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Today in History


Today is Friday, July 16, the 197th day of 2021. There are 168 days left in the year.

Today’s Highlight in History:

On July 16, 1790, a site along the Potomac River was designated the permanent seat of the United States government; the area became Washington, D.C.

On this date:

In 1909, the Audi auto company was founded in Zwickau, Germany, by August Horch.

In 1945, the United States exploded its first experimental atomic bomb in the desert of Alamogordo (ahl-ah-moh-GOHR’-doh), New Mexico; the same day, the heavy cruiser USS Indianapolis left Mare (mar-AY’) Island Naval Shipyard in California on a secret mission to deliver atomic bomb components to Tinian Island in the Marianas.

In 1951, the novel “The Catcher in the Rye” by J.D. Salinger was first published by Little, Brown and Co.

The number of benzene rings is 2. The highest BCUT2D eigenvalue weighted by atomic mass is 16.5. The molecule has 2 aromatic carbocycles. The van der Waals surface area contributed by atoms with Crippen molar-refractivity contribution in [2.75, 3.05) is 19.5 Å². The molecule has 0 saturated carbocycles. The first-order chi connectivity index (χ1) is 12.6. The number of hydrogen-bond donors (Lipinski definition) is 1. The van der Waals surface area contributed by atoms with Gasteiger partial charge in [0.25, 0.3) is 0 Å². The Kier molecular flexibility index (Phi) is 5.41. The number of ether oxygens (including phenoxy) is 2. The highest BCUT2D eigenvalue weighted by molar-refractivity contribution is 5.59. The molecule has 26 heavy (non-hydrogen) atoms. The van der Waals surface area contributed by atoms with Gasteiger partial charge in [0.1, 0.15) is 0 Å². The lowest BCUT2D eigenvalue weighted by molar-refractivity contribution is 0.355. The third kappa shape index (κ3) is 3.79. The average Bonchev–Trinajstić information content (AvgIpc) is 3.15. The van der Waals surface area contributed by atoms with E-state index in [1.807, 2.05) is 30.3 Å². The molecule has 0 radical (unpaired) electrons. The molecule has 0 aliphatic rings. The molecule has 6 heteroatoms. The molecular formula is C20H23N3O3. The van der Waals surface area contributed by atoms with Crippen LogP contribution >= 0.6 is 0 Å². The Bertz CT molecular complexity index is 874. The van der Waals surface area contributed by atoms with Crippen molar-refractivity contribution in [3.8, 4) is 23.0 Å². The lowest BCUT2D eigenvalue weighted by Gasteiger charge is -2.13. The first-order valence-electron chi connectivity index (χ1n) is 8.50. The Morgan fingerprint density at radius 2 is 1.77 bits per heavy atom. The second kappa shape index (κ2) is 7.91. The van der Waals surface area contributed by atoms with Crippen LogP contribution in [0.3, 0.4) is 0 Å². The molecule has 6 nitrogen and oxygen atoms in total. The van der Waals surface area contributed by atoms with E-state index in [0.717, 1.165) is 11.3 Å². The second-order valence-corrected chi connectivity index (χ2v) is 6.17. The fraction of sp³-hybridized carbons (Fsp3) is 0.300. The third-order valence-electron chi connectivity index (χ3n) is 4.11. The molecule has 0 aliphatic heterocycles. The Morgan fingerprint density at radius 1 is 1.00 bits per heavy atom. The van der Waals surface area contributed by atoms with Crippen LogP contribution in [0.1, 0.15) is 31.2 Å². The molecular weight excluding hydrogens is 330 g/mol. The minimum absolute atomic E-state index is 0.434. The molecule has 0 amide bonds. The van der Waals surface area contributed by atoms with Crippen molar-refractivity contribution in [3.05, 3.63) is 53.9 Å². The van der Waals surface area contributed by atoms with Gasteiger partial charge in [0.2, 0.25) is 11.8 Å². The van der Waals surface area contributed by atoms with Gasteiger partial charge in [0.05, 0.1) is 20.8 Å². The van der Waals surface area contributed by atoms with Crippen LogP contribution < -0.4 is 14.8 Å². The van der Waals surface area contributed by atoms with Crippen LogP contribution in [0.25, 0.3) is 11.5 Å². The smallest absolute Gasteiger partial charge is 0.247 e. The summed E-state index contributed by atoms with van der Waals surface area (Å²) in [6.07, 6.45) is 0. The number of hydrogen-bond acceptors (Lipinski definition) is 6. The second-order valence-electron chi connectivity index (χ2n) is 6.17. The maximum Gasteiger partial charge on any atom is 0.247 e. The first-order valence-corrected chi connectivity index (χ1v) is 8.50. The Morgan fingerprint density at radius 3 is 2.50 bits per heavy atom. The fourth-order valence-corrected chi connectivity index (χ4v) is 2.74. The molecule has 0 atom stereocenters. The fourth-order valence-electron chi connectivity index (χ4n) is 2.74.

In 1964, as he accepted the Republican presidential nomination in San Francisco, Barry M. Goldwater declared that “extremism in the defense of liberty is no vice” and that “moderation in the pursuit of justice is no virtue.”


In 1969, Apollo 11 blasted off from Cape Kennedy on the first manned mission to the surface of the moon.

In 1980, former California Gov. Ronald Reagan won the Republican presidential nomination at the party’s convention in Detroit.

In 1994, the first of 21 pieces of comet Shoemaker-Levy 9 smashed into Jupiter, to the joy of astronomers awaiting the celestial fireworks.



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